It’s almost like this odd symbol that my life has totally come full-circle. And there’s really nothing special about the piece, but I really do love it and it’s the first piece of furniture I always place in my home.

We are thankful for our great neighbors at Adam Trest Home and are proud of their thriving business, as well as their part in our community.

We also want to congratulate Lily, Adam, and their daughter Fincher Lee for a new member soon to join their family. Best wishes to the Trests during this special
time as they await a new child.

Many great things are coming for Laurel, and we are so glad to have Lily taking part in them. We hope that everyone can come together to make Laurel the best town that it can be, and to celebrate the people who are making it happen.

Have someone in your life that you think represents the strength and vision of Nellie Rowell? Click here to nominate her now.

-Keri Rowell, Lott Furniture Co.

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Honoring Nellie Rowell: The Leading Ladies Series

Nellie RowellShe attacks challenges with a beautiful ferocity that is matched by no one. She is the matriarch, the figurehead, and the unflinching leader that is vital in every story. And in Lott’s story, she is Nellie Rowell.

A caretaker of Lott Furniture and local fixture for over 58 years, Nellie was well-known and well-loved in Laurel. She was all of the values that we hold tightly to and strive to uphold. She was humble, hard-working, unshakably steadfast, and the strongest of leaders.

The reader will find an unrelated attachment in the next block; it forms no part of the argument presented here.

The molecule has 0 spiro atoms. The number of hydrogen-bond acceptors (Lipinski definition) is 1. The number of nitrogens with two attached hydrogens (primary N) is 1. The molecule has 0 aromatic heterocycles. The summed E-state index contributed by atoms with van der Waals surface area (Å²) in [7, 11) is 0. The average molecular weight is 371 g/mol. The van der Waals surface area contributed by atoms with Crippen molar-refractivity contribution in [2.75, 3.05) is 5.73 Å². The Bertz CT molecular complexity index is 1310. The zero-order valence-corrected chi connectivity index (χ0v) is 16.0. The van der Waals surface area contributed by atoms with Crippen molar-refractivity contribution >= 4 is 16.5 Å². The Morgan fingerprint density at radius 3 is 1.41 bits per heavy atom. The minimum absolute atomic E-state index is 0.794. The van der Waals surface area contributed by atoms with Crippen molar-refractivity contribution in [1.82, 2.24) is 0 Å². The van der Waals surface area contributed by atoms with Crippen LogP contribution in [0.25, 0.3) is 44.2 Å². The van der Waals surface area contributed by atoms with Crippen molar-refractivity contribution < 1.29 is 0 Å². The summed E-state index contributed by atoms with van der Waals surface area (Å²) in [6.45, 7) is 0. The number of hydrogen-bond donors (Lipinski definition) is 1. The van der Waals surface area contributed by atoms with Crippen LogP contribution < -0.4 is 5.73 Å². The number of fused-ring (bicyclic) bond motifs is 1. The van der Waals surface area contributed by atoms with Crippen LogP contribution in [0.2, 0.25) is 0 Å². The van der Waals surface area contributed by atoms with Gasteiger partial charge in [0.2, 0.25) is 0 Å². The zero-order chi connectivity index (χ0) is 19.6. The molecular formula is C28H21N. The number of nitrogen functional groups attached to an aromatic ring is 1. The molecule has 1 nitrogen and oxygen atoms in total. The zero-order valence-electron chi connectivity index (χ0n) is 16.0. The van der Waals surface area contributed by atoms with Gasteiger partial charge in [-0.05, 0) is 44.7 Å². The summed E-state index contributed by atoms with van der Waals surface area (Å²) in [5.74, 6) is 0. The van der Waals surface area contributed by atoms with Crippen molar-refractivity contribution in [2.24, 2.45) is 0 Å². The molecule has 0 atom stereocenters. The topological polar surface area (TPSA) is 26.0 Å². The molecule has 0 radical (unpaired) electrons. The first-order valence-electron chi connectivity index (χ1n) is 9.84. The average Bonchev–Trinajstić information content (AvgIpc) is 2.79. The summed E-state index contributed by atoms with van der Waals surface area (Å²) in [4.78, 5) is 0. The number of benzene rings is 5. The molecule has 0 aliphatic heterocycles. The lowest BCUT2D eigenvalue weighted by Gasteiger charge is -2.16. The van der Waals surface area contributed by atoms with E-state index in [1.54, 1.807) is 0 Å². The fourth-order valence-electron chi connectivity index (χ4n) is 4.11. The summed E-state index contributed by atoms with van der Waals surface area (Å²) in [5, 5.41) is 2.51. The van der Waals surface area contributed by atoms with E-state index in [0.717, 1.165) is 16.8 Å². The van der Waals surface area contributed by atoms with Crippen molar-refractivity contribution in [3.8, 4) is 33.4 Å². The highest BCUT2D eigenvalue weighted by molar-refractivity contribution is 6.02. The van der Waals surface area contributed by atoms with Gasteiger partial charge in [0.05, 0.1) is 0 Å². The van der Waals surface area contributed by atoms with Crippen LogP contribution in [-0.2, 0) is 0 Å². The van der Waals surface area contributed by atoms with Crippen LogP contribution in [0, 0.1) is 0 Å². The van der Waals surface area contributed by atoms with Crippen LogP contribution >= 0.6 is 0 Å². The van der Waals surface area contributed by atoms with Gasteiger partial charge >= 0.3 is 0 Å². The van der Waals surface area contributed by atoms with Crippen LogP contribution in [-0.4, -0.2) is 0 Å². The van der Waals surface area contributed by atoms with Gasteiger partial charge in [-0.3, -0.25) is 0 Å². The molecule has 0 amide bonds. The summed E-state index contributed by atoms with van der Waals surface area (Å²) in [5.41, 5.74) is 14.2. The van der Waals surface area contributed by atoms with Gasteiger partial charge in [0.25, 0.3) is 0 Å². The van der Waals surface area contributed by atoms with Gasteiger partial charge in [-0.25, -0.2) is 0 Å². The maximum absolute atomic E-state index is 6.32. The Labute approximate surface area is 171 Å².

In our retelling of our storied past, we told of her resilience and leadership:

In the late 40s, Nellie Rowell moved to Laurel from her hometown of Newton, Mississippi to seek any work she could find. In her early 20s, unexpectedly left by her husband, and a newly single mother of two children, Nellie came to Mr. Lott with just a high school diploma and a promise of devotion to her job. She worked steadfastly and unflinchingly for 58 years, becoming a figurehead, and a dog-eared page in the Lott Furniture story.

In 1983, Nellie’s longtime coworker and friend, Bernie Stockman passed away, leaving Nellie in need of help. Three of her children became regular employees during these years, filling roles she couldn’t by herself. Her sons Bobby and Rodney made deliveries and worked as outside salesmen, and Rodney’s wife Angie assisted her in the office. Reuben Lott and his wife Blondie both passed away in the late 80s, leaving a new family to be protectors of the Lott legacy.

A new story to tell.

Laurel is rich with hundreds of pages collected and shared by many mouths, that form this big story that’s worth telling. It’s old souls spinning yarns out on the porch to little ones, just hoping that their words never collect dust. It’s friends sharing fond memories of childhood and natives welcoming the newcomers who are writing their very first words on their pages.

As we near the turning point, the climax, of the story of our little town, we find that many of our most treasured pages are women.

In our new blog series entitled “Leading Ladies,” Laurel women who exude the qualities above will be highlighted and honored and get the opportunity to share their stories with us. Our town would not be what it is, and what it’s becoming, without these mighty women, our Leading Ladies.

The women in this series pull on our hearts and remind us of Nellie.

If she were still with us, we believe her vision for Laurel would line up with ours closely.

We are hopeful for a future filled with new beginnings and great success but still hold tight to what we have and honor these things wholeheartedly. We hope you will help us honor those women among us who are helping to make it happen, and that you will join us in writing new stories yet to be told.

Have someone in your life who represents the strength and vision of Nellie Rowell? Click here to nominate her now.

– Keri Rowell, Lott Furniture Co.